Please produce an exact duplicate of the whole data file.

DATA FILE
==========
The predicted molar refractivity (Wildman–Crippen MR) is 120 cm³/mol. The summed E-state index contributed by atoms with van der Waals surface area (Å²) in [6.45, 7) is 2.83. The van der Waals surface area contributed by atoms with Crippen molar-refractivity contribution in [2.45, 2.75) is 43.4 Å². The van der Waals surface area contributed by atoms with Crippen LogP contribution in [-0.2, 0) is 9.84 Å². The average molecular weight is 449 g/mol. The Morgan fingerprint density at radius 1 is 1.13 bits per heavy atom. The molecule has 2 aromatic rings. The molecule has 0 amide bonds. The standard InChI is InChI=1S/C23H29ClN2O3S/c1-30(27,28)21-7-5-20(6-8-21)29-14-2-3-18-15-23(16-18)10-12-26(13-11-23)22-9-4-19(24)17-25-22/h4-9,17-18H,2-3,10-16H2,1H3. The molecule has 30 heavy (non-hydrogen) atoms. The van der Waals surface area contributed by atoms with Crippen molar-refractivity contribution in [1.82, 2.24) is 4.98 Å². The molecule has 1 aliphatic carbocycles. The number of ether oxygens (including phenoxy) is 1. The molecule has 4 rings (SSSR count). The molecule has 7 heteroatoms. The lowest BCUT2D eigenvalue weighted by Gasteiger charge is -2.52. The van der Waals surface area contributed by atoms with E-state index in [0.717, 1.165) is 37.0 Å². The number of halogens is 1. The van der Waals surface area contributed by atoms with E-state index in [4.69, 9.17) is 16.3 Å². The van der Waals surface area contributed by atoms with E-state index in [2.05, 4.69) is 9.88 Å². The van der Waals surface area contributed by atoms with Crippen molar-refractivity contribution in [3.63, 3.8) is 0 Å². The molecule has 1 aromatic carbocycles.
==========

The predicted molar refractivity (Wildman–Crippen MR) is 120 cm³/mol. The summed E-state index contributed by atoms with van der Waals surface area (Å²) in [6.45, 7) is 2.83. The van der Waals surface area contributed by atoms with Crippen molar-refractivity contribution in [2.45, 2.75) is 43.4 Å². The van der Waals surface area contributed by atoms with Crippen LogP contribution in [-0.2, 0) is 9.84 Å². The average molecular weight is 449 g/mol. The Morgan fingerprint density at radius 1 is 1.13 bits per heavy atom. The molecule has 2 aromatic rings. The molecule has 0 amide bonds. The standard InChI is InChI=1S/C23H29ClN2O3S/c1-30(27,28)21-7-5-20(6-8-21)29-14-2-3-18-15-23(16-18)10-12-26(13-11-23)22-9-4-19(24)17-25-22/h4-9,17-18H,2-3,10-16H2,1H3. The molecule has 30 heavy (non-hydrogen) atoms. The van der Waals surface area contributed by atoms with Crippen molar-refractivity contribution in [1.82, 2.24) is 4.98 Å². The molecule has 1 aliphatic carbocycles. The number of ether oxygens (including phenoxy) is 1. The molecule has 4 rings (SSSR count). The molecule has 7 heteroatoms. The lowest BCUT2D eigenvalue weighted by Gasteiger charge is -2.52. The van der Waals surface area contributed by atoms with E-state index in [0.717, 1.165) is 37.0 Å². The number of halogens is 1. The van der Waals surface area contributed by atoms with E-state index in [4.69, 9.17) is 16.3 Å². The van der Waals surface area contributed by atoms with E-state index in [2.05, 4.69) is 9.88 Å². The van der Waals surface area contributed by atoms with Crippen molar-refractivity contribution in [3.63, 3.8) is 0 Å². The molecule has 1 aromatic carbocycles.